The World and Everything in It is an audio news magazine produced daily (Monday-Friday), with a longer week-in-review program on the weekend. Hosted by Nick Eicher and Joseph Slife, the program features reports, interviews, and analysis from WORLD's editorial team.
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News, reviews, and interviews: The Olasky Interview, Komen foundation and Planned Parenthood, Tuskegee Airmen versus racism, hostility at Vanderbilt, a film review of a silent movie
In this week's program, the Olasky Interview with author Bill Bennett, the Komen foundation cuts Planned Parenthood grants - then doesn't, the Tuskegee Airmen fight racism, hostility toward religious freedom at Vanderbilt University, a film review of a silent movie, and much more.
Hour A, Segment 1
Catholics, evangelicals battle Obama administration over health mandates
Komen foundation cuts grants to Planned Parenthood—or maybe not
Hour A, Segment 2
The Olasky Interview: Bill Bennett
- Former Education Secretary William J. Bennett is the author/compiler of America: The Last Best Hope (Thomas Nelson, 2007) and The Book of Man: Readings on the Path to Manhood (Thomas Nelson, 2011). He is also the host of Bill Bennett's Morning in America on the Salem Radio Network.
Hour A, Segment 3
Taking a stand: The Tuskegee Airmen fight racism
- In 1945, Lt. Quentin P. Smith and 100 other African-American officers refused an unjust order—and got the attention of a president. Reporter Joel Hannahs reports the story in the Feb. 11 issue of WORLD Magazine.
- Audio of Quentin Smith on TW&E is courtesy of Chicago's Pritzker Military Library.
Hour A, Segment 4
Hostility to religious freedom at Nashville's Vanderbilt University
- Carol Swain is on the faculty of Vanderbilt University Law School. She is the author of Be the People: A Call to Reclaim America's Faith and Promise (Thomas Nelson, 2011).
- Learn more about the Vanderbilt situation at VanderbiltReligiousFreedom.com.
- Mary Reichard is the legal affairs correspondent for The World and Everything in It.
Hour A, Segment 5
Listener comments about TW&E
- It's our half-birthday—or semi-anniversary (take your pick). Today we celebrate with some listener feedback!
- Do you have a comment? Email firstname.lastname@example.org, or call our new listener-comment line: 202-709-9595.
Hour B, Segment 1
Is an Israeli strike on Iran imminent?
House votes to freeze federal worker pay
Employment picture improves, but consumers still not too confident
Making the pro-life case at the National Prayer Breakfast
- The Congressional Budget Office released a study Jan. 30 showing that many federal workers receive better benefits and pay packages than comparable private sector workers.
- Warren Cole Smith covers business and economic news for World News Group.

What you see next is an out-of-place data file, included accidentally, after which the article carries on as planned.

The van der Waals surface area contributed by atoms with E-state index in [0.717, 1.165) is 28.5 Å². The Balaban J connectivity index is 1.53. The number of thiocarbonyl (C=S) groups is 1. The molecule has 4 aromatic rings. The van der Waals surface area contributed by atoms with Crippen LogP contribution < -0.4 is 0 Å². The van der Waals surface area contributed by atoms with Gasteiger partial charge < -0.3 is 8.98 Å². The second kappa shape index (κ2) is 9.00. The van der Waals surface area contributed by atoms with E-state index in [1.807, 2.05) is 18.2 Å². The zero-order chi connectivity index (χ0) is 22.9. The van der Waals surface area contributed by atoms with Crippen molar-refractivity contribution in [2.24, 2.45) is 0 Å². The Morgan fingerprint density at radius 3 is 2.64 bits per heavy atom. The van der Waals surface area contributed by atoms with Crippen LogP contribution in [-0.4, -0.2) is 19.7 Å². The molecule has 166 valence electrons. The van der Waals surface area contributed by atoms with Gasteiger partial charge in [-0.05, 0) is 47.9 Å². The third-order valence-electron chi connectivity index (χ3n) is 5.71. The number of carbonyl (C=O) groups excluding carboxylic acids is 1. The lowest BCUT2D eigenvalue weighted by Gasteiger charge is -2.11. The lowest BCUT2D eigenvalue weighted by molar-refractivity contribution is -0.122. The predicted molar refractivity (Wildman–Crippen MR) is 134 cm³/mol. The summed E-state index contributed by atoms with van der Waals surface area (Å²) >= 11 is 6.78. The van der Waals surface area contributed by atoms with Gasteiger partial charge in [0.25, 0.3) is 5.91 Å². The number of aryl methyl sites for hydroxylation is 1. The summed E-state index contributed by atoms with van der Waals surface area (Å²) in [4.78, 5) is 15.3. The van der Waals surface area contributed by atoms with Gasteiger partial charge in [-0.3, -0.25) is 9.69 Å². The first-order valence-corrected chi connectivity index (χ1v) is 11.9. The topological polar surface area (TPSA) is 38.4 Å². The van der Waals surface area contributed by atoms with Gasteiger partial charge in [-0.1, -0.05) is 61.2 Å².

- World News Group's Emily Belz reported on Eric Metaxas' address at the National Prayer Breakfast. Read "No pious baloney."
Hour B, Segment 2
TW&E Series: Notable Speeches Past and Present
- This week, we bring you a January 2012 speech by former White House speechwriter Michael Gerson. His speech was part of the January Series of Calvin College in Grand Rapids, Mich.
- Gerson is the co-author (with Peter Wehner) of City of Man: Religion and Politics in a New Era (Moody, 2010).
Hour B, Segment 3
A silent film is nominated for 10 Academy Awards, including Best Film
Newsboys founder Peter Furler—going solo
- Michael Leaser's review of The Artist can be found in the Feb. 11 issue of WORLD Magazine. See the trailer for The Artist and clips from the film here.
Hour B, Segment 4
Attorney General Holder gets chilly reception at hearing on failed gun sting
- The Los Angeles Times reported on Thursday's rancorous House hearing. Read "Lawmakers Investigating Gun Scheme May Cite Holder for Contempt."
- Rep. James Lankford (R-Okla.) is a member of the House Oversight and Government Reform Committee. Learn more about the "Fast and Furious" investigation here.
Hour B, Segment 5
The TW&E History Book
- Feb. 5, 1597 — The Japanese government puts to death 20 Japanese Christians and six European missionaries by crucifixion. The 26 were deemed a threat to Japanese society. Watch the trailer for for the forthcoming short film, 26 Martyrs.
- Feb. 5, 1937 — President Franklin D. Roosevelt proposes increasing the number of Supreme Court justices (and judges on other federal courts). Roosevelt's "court-packing" plan (as critics called it) was defeated in Congress.
- Feb. 6, 1952 — Britain's King George VI dies in his sleep at age 56. He is succeeded by his daughter, Elizabeth II.
- Feb. 4, 2004 — Facebook is founded by Mark Zuckerberg. The social-networking site now has nearly 850 million members.